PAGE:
This was a thing we did fairly frequently on the show. We called it a ‘fun run,’ where the last take of a scene, we’d say to the actors, ‘Go nuts.’ We figured that we have these world-class improvisers, like Amy Poehler and Aziz Ansari and Adam Scott and Nick Offerman and Aubrey Plaza, and more than a few times over the years we dug something out of whatever they did and actually used it in the show. So Dan Goor asked Patton to filibuster, and told the other actors, ‘Just let him go, and be engaged.’ “
The story Patton unspooled was ludicrous, and all too plausible.
“Patton, as he is wont to do, picked as his subject the fact that J.J. Abrams had just been announced as the director of the new Star Wars movie. And because he is Patton, and his depth of knowledge of that universe knows no bounds, it ended up being that nine-minute extemporaneous description of every detail of the movie, from the opening crawl down to the merging of the Disney-owned Marvel and Star Wars universes. He even got the X-Men in there. There’s no editing. He really talked for that long. What was great is that you can hear Amy and Jon Glaser off camera chiming in, as great improvisers do. Amy has a couple hilarious lines. At one point, she points out that the female part seems a little underwritten. (Laughs) That’s a truly great joke in the midst of that craziness.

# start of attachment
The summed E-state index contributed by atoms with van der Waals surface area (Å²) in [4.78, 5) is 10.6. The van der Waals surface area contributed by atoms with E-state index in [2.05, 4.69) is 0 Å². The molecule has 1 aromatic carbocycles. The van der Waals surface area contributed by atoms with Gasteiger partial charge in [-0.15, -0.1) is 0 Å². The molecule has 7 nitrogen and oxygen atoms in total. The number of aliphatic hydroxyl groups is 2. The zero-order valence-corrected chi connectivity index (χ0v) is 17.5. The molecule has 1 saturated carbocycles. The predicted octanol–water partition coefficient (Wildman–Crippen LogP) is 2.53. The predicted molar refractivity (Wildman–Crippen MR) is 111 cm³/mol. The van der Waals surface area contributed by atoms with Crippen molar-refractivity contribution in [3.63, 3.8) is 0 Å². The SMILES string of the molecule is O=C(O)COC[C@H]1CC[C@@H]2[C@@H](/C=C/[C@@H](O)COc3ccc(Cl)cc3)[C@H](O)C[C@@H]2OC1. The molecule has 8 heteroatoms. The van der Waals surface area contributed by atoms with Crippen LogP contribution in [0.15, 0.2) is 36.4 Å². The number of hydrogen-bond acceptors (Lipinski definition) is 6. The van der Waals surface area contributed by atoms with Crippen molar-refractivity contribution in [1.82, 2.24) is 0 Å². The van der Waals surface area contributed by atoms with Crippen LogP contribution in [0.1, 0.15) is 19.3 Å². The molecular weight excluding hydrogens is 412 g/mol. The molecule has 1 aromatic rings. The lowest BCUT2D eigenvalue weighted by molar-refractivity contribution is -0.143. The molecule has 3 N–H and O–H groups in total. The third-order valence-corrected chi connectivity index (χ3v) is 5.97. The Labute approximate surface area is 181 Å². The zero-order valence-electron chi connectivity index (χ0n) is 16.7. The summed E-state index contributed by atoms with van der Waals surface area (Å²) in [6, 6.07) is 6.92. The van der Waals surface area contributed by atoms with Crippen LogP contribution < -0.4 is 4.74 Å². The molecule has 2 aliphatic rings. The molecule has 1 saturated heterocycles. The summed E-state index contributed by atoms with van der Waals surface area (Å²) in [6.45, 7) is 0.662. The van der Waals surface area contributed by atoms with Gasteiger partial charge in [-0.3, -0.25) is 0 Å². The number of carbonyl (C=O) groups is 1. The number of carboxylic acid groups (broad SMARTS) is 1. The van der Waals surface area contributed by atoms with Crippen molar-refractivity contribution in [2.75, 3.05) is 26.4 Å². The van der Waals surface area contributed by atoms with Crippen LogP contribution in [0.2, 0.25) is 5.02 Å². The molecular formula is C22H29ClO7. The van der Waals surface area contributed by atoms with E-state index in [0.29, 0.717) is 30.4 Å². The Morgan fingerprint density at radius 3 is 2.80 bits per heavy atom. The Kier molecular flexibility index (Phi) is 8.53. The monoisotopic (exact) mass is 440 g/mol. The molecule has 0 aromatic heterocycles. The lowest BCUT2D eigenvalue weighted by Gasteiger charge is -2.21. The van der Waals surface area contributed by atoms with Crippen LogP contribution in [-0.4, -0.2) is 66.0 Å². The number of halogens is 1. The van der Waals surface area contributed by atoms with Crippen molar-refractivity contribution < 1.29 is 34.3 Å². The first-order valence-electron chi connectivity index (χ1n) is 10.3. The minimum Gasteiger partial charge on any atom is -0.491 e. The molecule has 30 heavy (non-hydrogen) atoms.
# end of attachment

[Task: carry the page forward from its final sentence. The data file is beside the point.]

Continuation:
And not to get too theoretical about it, but part of what was so great is that he was tapping into this real trend in movies. Everyone is in everyone else’s movie. It’s Batman v Superman but also maybe Spider-Man is in it somehow? And in the Avengers universe, obviously, everybody shows up. The success of those movies will undoubtedly lead someone to say, “Hey, what if Han Solo meets up with the Guardians of the Galaxy?” Right? There’s almost no kind of crossover or universe-merging that seems impossible now.
So, I don’t know if it was conscious or unconscious — it probably wasn’t intentional — but Patton was tapping into a real thing that’s going on in blockbuster movies. It accidentally ended up being relevant and timely and satirical in a wonderful way. That’s what I love about it.”
Since none of it was scripted, there was no plan for how to wrap it up.